Bottom-up rural spatial changes under an uncertain institution of collective land rights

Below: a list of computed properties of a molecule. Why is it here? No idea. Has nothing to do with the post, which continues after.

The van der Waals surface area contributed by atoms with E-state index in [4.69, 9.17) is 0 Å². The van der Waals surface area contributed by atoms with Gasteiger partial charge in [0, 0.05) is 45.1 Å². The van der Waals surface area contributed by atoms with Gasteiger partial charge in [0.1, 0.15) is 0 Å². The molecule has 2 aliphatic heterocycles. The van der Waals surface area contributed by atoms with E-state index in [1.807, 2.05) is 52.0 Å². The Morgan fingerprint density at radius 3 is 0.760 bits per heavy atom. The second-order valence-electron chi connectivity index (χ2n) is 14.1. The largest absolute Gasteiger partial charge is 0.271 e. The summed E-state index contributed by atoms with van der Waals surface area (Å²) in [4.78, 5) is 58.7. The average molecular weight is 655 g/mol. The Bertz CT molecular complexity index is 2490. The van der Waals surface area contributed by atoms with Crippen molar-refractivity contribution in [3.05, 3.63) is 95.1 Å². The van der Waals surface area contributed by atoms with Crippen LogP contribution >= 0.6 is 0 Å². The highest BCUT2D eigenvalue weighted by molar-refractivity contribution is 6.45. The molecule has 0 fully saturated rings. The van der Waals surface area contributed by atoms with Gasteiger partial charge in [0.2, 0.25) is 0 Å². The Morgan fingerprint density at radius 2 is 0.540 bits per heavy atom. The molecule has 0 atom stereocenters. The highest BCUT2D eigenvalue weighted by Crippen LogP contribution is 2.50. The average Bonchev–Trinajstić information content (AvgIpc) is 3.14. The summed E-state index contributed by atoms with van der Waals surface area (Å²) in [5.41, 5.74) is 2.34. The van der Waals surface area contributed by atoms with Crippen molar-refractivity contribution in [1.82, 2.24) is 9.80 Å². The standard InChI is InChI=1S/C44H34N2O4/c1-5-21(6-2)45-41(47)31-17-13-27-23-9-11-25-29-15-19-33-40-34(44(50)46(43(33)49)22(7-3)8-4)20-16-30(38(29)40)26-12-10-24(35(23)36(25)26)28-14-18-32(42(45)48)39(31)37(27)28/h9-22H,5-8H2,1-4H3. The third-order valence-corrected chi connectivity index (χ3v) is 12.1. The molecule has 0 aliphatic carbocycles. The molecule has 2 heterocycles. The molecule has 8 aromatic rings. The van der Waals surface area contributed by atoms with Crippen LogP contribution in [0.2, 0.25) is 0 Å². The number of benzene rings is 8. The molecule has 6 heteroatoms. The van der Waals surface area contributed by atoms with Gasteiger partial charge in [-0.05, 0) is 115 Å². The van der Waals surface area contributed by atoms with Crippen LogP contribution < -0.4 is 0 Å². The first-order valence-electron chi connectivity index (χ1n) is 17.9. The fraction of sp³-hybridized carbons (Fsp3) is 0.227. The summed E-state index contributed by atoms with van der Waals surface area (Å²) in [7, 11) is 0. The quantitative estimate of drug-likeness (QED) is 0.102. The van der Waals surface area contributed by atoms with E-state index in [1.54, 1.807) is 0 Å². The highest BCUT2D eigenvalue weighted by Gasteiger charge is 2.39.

Rural industrialization has been a critical movement for rural development in China. Marketization had provided once-in-a-lifetime opportunities for township-village enterprises to grow and flourish since the late 1970s. Bottom-up rural nonagricultural development shows intriguing patterns of intensive mixture of agricultural and nonagricultural land uses, suggesting highly fragmented in situ urbanization. The spatial pattern of land uses shows a mixture of agricultural and nonagricultural ones, suggesting an intriguing pattern of development. Built environments are created within an institutional structure where land rights in a setting of high population density and acute land scarcity are significantly formative. Rural nonagricultural growth is exogenous, depending on regional industrial advantages. One is that bottom-up nonagricultural developments occur on the collectively owned land, and the other is that rural entities could conduct development projects only within their own jurisdictions. Land rent is the value of land appropriated in economic transactions, as the market price of land is interpreted as capitalised land rent.